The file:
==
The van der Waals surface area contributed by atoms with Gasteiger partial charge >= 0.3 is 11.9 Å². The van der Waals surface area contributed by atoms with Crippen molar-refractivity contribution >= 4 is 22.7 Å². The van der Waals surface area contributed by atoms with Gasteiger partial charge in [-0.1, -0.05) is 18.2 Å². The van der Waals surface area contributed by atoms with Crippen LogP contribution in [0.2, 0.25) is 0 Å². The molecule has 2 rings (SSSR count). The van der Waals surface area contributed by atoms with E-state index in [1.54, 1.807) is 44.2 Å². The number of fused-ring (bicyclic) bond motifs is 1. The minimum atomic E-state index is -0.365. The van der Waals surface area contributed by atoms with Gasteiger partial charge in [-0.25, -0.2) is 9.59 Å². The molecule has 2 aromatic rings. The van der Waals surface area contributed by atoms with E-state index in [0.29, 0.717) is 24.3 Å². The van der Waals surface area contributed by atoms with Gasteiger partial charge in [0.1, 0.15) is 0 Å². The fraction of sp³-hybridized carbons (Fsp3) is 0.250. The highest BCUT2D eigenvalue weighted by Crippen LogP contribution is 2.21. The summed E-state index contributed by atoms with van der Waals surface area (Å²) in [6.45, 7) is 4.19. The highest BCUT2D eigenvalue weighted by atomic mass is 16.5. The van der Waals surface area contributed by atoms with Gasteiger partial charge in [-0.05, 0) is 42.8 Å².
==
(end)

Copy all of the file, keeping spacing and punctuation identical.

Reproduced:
The van der Waals surface area contributed by atoms with Gasteiger partial charge >= 0.3 is 11.9 Å². The van der Waals surface area contributed by atoms with Crippen molar-refractivity contribution >= 4 is 22.7 Å². The van der Waals surface area contributed by atoms with Gasteiger partial charge in [-0.1, -0.05) is 18.2 Å². The van der Waals surface area contributed by atoms with Crippen LogP contribution in [0.2, 0.25) is 0 Å². The molecule has 2 rings (SSSR count). The van der Waals surface area contributed by atoms with E-state index in [1.54, 1.807) is 44.2 Å². The number of fused-ring (bicyclic) bond motifs is 1. The minimum atomic E-state index is -0.365. The van der Waals surface area contributed by atoms with Gasteiger partial charge in [-0.25, -0.2) is 9.59 Å². The molecule has 2 aromatic rings. The van der Waals surface area contributed by atoms with E-state index in [0.29, 0.717) is 24.3 Å². The van der Waals surface area contributed by atoms with Gasteiger partial charge in [0.1, 0.15) is 0 Å². The fraction of sp³-hybridized carbons (Fsp3) is 0.250. The highest BCUT2D eigenvalue weighted by Crippen LogP contribution is 2.21. The summed E-state index contributed by atoms with van der Waals surface area (Å²) in [6.45, 7) is 4.19. The highest BCUT2D eigenvalue weighted by atomic mass is 16.5. The van der Waals surface area contributed by atoms with Gasteiger partial charge in [-0.05, 0) is 42.8 Å².